At November’s TalkAuto conference near Toronto, several prominent dealers said automotive retail had reached a fork in the road, and urged industry stakeholders to align their strategies as shoppers migrate online.

“There’s an argument to be made, as much as none of us want to hear it, that there’s perhaps less and less reason for our retail model,” said Shahin Alizadeh, CEO of Downtown Automotive Group in Toronto. “Yet everyone — manufacturers and all the others — proclaim that we are a part of their future. And I believe that. The question is we just don’t know how.
“So, if there is an alignment of basically all the players — [automakers], retailers and the consumer — I think we’ll do a lot better as an industry.”


Greg Warkentin, general manager at Bayfield Ford in Barrie, Ont., said the industry is in a state of flux.

“Certainly, we’re moving away from product-based ideologies to consumer-experience models, and it’s all about the relationship. Truly, brand loyalty today is gone. It’s all about the relationship you have with the client. The product is almost secondary. It’s really about relationships.”

That relationship will see dealers take on the role as educators of new technologies in vehicles, according some automotive CEOs.

“We think there’s going to be even more need for dealer handholding and education,” Toyota Canada CEO Larry Hutchinson said in an interview with Automotive News Canada. “We think it’s an even bigger role for the dealer. Anyone that says the dealer is going away in 10 years -I don’t know who’s going to service the 20 million cars on the road today if that’s the case. That just seems crazy.”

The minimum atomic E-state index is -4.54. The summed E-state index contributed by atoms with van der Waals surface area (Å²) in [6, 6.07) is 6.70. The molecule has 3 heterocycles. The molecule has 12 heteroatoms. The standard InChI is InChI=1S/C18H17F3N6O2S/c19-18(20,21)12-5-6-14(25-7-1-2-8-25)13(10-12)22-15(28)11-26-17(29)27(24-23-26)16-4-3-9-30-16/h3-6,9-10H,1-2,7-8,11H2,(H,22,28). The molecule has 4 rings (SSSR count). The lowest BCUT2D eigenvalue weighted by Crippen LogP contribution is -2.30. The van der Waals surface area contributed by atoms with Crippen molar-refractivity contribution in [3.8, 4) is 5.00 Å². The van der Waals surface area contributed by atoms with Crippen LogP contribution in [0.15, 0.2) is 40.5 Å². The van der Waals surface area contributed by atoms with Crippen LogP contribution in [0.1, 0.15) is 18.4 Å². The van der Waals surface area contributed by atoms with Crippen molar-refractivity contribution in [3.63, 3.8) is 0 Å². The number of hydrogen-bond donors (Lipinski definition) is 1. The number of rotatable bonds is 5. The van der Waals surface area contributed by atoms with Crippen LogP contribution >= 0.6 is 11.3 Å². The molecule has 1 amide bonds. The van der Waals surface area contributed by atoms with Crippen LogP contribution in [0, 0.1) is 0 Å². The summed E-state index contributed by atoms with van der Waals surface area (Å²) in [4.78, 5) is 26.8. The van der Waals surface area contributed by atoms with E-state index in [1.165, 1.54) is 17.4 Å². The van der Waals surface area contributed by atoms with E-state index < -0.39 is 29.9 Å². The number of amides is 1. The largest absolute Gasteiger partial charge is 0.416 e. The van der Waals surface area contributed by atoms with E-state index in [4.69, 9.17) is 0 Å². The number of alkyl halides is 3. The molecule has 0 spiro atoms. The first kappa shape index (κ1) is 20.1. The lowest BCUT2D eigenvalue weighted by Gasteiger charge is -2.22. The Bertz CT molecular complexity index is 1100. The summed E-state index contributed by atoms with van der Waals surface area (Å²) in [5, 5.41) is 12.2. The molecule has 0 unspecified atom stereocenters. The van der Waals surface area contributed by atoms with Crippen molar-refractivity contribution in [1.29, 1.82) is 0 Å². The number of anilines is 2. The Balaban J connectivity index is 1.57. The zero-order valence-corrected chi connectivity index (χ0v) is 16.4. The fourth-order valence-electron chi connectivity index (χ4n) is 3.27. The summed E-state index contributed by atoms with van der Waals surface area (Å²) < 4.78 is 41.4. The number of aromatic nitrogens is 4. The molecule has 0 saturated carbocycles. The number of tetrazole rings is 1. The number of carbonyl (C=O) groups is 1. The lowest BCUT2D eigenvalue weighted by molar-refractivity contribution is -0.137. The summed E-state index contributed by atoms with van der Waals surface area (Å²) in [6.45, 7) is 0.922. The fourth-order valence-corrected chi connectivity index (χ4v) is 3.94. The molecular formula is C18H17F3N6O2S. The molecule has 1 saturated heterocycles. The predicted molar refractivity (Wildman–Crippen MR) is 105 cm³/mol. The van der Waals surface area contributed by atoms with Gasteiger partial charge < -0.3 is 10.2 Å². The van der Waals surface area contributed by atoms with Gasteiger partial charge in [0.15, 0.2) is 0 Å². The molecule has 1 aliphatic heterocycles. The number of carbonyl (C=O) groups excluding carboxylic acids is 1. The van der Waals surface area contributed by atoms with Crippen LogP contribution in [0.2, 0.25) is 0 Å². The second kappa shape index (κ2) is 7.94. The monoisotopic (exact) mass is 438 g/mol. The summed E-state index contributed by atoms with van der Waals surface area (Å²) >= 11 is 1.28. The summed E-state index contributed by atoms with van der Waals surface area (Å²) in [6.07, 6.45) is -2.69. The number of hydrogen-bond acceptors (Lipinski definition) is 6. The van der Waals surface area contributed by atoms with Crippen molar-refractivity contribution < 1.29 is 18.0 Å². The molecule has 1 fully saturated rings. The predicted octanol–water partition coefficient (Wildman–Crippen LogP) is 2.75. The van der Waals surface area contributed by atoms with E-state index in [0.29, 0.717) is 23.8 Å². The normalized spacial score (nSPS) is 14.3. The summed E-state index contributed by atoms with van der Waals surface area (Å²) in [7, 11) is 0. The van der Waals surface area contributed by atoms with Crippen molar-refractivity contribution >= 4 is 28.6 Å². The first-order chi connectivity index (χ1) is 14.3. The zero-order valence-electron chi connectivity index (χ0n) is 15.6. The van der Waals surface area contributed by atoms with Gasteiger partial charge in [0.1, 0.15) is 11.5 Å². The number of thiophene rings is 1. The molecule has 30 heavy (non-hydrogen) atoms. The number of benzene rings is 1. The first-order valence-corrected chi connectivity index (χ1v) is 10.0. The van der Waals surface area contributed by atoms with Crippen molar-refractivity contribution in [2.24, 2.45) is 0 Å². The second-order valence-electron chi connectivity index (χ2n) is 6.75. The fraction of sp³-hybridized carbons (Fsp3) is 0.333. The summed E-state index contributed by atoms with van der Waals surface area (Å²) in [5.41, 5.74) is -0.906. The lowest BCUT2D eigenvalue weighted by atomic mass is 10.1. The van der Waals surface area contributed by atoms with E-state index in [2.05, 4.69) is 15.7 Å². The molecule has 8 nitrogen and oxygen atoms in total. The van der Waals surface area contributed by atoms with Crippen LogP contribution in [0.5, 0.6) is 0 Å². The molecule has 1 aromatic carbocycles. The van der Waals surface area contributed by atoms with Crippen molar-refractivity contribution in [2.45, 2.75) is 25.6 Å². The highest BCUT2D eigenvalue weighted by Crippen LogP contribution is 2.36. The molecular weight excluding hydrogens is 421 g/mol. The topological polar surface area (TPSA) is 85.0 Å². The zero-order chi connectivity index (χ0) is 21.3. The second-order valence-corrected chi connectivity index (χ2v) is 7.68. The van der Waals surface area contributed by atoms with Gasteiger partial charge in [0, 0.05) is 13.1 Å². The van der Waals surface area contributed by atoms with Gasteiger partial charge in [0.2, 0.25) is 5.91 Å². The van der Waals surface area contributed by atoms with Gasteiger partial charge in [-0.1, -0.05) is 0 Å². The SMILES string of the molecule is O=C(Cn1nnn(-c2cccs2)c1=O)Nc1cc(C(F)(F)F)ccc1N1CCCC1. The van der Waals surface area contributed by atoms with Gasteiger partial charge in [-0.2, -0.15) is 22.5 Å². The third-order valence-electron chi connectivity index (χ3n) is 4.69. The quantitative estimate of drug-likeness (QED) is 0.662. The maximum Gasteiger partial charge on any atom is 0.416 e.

Hutchinson said that the majority of Toyota’s sales through 2025, will consist of gasoline-powered vehicles, with hybrids taking up a larger share of the market. Pure-electric and fuel-cell vehicles will remain a tiny portion of the market, while fully autonomous vehicles will still not be sold, he said.
“At 2025, you’ve got a [product] on the market of 20 years that needs to be serviced,” he said. “Even if everything switched over 100 per cent the next year, which it’s not going to, or even if it’s like 98 per cent [gas-powered] or something like that. You’ve got, from a dealer capacity point of view, 20 years of cars, out until 2040 that are still going to be serviced and maintained until then because cars are lasting until then pretty easily.”
Nissan Canada President Joni Paiva said customers will still want to touch and see their vehicle in person before making a purchase.

“And they need a physical space to do that,” Paiva said during a panel discussion at an industry event organized by the Automobile Journalists Association of Canada in October. “It’s a big investment from a customer’s point of view.”

Alizadeh said dealers, automakers and third-party vendors must evolve to meet customers “on their own terms.”

“How quickly can we get the vehicle to the consumer and how do you actually create that process, and who’s responsible for that process? Is it the retailer? Is it the manufacturer? Is it the distributor here in Canada,” he said. “There are so many layers that, unless everybody comes together, we’re going to have some confusion over the next 10-15 years.”